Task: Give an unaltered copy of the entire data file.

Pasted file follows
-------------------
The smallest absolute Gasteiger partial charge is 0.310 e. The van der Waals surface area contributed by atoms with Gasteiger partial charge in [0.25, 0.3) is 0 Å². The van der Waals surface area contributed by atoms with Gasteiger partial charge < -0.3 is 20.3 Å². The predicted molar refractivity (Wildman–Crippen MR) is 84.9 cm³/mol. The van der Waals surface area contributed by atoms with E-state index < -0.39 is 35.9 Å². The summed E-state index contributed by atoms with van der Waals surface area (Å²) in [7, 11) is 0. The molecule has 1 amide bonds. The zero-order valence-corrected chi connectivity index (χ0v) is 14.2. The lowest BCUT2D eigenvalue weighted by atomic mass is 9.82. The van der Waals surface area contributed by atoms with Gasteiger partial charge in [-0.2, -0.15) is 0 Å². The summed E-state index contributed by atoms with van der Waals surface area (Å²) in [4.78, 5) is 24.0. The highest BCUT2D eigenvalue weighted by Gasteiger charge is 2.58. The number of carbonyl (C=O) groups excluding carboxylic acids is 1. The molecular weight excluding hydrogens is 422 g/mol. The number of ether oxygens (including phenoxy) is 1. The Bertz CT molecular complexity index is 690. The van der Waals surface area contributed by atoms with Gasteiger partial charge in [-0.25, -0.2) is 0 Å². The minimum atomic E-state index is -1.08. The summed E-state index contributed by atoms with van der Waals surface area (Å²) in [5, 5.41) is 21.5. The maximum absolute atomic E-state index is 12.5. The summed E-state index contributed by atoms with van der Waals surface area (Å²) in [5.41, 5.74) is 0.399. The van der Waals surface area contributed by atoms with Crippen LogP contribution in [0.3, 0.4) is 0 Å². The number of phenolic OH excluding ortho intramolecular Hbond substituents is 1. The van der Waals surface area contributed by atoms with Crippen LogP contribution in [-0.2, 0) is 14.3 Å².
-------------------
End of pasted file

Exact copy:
The smallest absolute Gasteiger partial charge is 0.310 e. The van der Waals surface area contributed by atoms with Gasteiger partial charge in [0.25, 0.3) is 0 Å². The van der Waals surface area contributed by atoms with Gasteiger partial charge < -0.3 is 20.3 Å². The predicted molar refractivity (Wildman–Crippen MR) is 84.9 cm³/mol. The van der Waals surface area contributed by atoms with E-state index < -0.39 is 35.9 Å². The summed E-state index contributed by atoms with van der Waals surface area (Å²) in [7, 11) is 0. The molecule has 1 amide bonds. The zero-order valence-corrected chi connectivity index (χ0v) is 14.2. The lowest BCUT2D eigenvalue weighted by atomic mass is 9.82. The van der Waals surface area contributed by atoms with Gasteiger partial charge in [-0.2, -0.15) is 0 Å². The summed E-state index contributed by atoms with van der Waals surface area (Å²) in [4.78, 5) is 24.0. The highest BCUT2D eigenvalue weighted by Gasteiger charge is 2.58. The number of carbonyl (C=O) groups excluding carboxylic acids is 1. The molecular weight excluding hydrogens is 422 g/mol. The number of ether oxygens (including phenoxy) is 1. The Bertz CT molecular complexity index is 690. The van der Waals surface area contributed by atoms with Gasteiger partial charge in [-0.25, -0.2) is 0 Å². The minimum atomic E-state index is -1.08. The summed E-state index contributed by atoms with van der Waals surface area (Å²) in [5, 5.41) is 21.5. The maximum absolute atomic E-state index is 12.5. The summed E-state index contributed by atoms with van der Waals surface area (Å²) in [5.41, 5.74) is 0.399. The van der Waals surface area contributed by atoms with Crippen LogP contribution in [0.3, 0.4) is 0 Å². The number of phenolic OH excluding ortho intramolecular Hbond substituents is 1. The van der Waals surface area contributed by atoms with Crippen LogP contribution in [-0.2, 0) is 14.3 Å².